It’s that put off, put on concept. And, I love that point because he might be thinking very practically, okay, I spend four hours a night gaming, suddenly I’ve got four hours open. What am I gonna do? And to start to help realize there’s a lot of options out there of things like that.
Other thoughts? What other barriers, if someone is viewing this as a mountain, it’s big, it’s hard, what else could be a piece to start to unravel with them? I think one thing to think about is sometimes when a person knows they need to change, sometimes they’re not very creative on what change looks like and what the baby steps are for change, and that’s where we can help them say, okay, maybe it’s a time thing.
Maybe it could be something like this. Does your wife ask you to get off, like every night do you play until she says, all right, come on, stop and whatever. How about this? How about you have a goal that she doesn’t ask you to stop, but you stop before she asks? What you’re now doing is you’re not taking away the game.
No, I’m not taking, I’m asking you to step into this stage and take control of it. Right? And what does that control look like in baby size steps and where we hit benchmarks and we can see ourselves making progress over time. That could be very relieving to an individual when they realize that okay, alright, I can see now that this is a journey here of change. And, sometimes they’re not creative enough to know what those benchmarks are. Or to compliment that a little bit, Matt, just the idea that, okay, if it’s four hours a night, how about this week we try to go down to three hours a night, in a couple weeks, let’s go down to two hours a night.
You start to wean yourself away a little bit and then fill in, backfill that time with other activities or other things. You wanna break that mountain down in some bite size chunks, so to speak. Other thoughts in the preparation stage. I like that idea. I like what you just said cuz it’s easy for me to wanna take somebody from, here’s your problem, and here’s the answer without maybe trying to walk ’em through that.
And maybe at times that does feel like, well, that’s no plan at all, because I can’t go from A to Z that fast and they don’t even try. I do appreciate that thought. I dunno if I’ve got more, but I do appreciate that thought of thinking. It helps me to back down, tap the brakes a little bit when you try to come in and fix somebody quick or help somebody. And if you are a fixer, this becomes the more fun stage. Someone is in this, okay, they’re getting ready to wanna be fixed, right? So you can start to strategize and brainstorm and come up with a plan. This is a lot more fun for a fixer than way back in the precontemplative stage when you’re just thinking, oh man, why can’t we even get off square one?
Now, so our role has shifted. Now we’re educating, we’re encouraging, we’re becoming that coach. So, Jack starts this change. He starts to go down this route. You’re seeing great progress. He’s excited. He’s in this and now he’s in what we would call the active change stage or even into that maintenance stage.
What do we do now? What does it look like as a mentor helping him at this point? Let me ask that question just a little bit differently though, too. What does it not look like for a mentor in this maintenance piece? One thing that I think of guys, is, I think this is a hard state for me because is it too much?
Am I contacting him too much? Am I bringing it up too much? Am I encouraging him too much or do I let it go too long and then I think I don’t care. I think it’s a really hard balance sometimes to know when you start to see action. I know everybody needs some, I see the encourage there in action, but like, how much and how is it overdone?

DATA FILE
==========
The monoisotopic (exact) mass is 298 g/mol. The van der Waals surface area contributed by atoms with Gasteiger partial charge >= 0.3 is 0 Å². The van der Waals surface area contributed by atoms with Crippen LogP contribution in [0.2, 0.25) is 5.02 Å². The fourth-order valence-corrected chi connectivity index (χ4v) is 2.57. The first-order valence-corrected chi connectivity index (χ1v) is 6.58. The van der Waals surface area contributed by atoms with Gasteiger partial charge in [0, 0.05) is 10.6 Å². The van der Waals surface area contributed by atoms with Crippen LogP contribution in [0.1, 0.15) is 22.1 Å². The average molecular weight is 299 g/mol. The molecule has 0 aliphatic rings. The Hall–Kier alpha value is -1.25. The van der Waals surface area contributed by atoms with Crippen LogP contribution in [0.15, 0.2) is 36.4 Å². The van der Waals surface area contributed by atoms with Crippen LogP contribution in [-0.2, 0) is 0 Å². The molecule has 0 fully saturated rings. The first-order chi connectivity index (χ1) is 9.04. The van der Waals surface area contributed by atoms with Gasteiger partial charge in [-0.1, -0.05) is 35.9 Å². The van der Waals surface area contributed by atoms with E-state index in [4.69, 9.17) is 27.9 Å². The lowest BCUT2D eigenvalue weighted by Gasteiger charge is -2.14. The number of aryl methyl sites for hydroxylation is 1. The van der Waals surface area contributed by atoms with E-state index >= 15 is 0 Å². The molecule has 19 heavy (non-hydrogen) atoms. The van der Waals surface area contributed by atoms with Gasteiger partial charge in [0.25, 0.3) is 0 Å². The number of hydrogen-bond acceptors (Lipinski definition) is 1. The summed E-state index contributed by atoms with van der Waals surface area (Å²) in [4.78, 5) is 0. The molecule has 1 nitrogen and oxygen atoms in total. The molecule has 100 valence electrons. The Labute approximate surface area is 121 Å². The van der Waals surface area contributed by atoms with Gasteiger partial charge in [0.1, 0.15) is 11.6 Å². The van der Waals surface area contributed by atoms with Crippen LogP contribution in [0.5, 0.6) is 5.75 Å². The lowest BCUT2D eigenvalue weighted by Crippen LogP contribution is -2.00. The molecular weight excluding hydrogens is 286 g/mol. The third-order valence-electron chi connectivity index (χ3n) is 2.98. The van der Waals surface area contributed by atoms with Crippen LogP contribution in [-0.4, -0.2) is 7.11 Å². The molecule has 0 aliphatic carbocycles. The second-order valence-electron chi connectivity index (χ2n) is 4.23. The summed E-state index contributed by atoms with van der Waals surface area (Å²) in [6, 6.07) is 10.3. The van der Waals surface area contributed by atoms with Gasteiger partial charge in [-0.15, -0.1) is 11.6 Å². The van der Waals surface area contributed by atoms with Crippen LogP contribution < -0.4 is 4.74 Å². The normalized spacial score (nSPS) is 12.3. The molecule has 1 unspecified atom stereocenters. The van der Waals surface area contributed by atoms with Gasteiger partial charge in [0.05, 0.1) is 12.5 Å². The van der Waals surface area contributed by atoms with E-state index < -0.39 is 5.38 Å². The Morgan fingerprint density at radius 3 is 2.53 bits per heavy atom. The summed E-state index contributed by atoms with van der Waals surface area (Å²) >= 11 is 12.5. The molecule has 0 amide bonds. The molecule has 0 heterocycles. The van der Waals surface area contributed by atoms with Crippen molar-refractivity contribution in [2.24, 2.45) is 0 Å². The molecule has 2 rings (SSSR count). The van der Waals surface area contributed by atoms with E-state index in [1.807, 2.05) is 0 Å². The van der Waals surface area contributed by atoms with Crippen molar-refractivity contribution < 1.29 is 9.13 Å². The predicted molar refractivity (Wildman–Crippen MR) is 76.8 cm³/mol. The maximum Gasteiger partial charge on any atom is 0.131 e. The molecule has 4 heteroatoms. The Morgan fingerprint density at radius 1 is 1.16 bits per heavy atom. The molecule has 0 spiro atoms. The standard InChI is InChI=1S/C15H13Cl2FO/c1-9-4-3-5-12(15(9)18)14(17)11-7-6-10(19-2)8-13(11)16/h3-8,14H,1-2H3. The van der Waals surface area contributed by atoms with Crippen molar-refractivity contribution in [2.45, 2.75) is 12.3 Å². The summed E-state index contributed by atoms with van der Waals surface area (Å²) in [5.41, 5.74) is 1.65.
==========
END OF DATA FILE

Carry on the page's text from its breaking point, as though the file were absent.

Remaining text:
Is it not enough? I think it’s really hard to find that balance. It’s so unique to the person too. It’s hard to answer that question. That’s a key tension though, that you hit on, Todd, and I really appreciate you bringing that out. And what I would say to some extent, what it does not look like is that, okay, you’ve checked this one off your list and move on to the next one because they started to make active change.
I mean, that to me would be one of the few things that would be the wrong approach, the complete wrong approach. I think we enter into it with the realization of that tension, being willing to encourage and be available, but also not holding their hands necessarily, but also provide that realistic view that, okay, here’s the plan.
When you fall, a just man falls seven times and he rises again. When you fall, we’ll get back up. We’ll keep at it, we’ll tackle it again. That’s what I have seen at least in some of the roles that I have found myself in. It becomes a key balance there of not too much, but also not too little.
And, you shift to just this role of available as needed. Any other thoughts or any other perspectives as we just on any of ’em really, frankly, or any of the scenario as we bring this to a close. Arlan I might mention, they’re at the action and maintenance stage. I think one thing that the mentor needs to do is to be astute about progress, astute about things that are going well.
I think there’s a tendency for a mentee, for example, to recall all of the failures. So for example, you meet with them and they’re very cognizant of the failures and they don’t even see progress and that’s a very challenging thing, especially when a person always is confessing to you or always coming and saying, oh, you know, because you miss all of those silent days when good things are happening.
But, you don’t know. And so I find it to be a real challenge. In fact, sometimes I tell the individual, listen, I want you to reach out to me with a victory. That’s your assignment this week. I want you to know when there was victory, and I want you to alert me when it happens just so that we can rejoice together.
And it’s the wind in the sails that you need as a mentor as well. So I don’t know. That’s a tough, great point, Matt. Any other thoughts or any other comments as we wanna be mindful of time and keep on time here. Just to repeat and encourage, as we started at the beginning here, change is a process.
There are different stages, different levels of change and individuals come to us in those different phases and it’s healthy to take some time to evaluate, to think that through and then to appropriately address, according to the phase of change that we find this individual in. We have a host of resources there that we shared, that Matt shared with you.
We will take this recorded webinar and those resource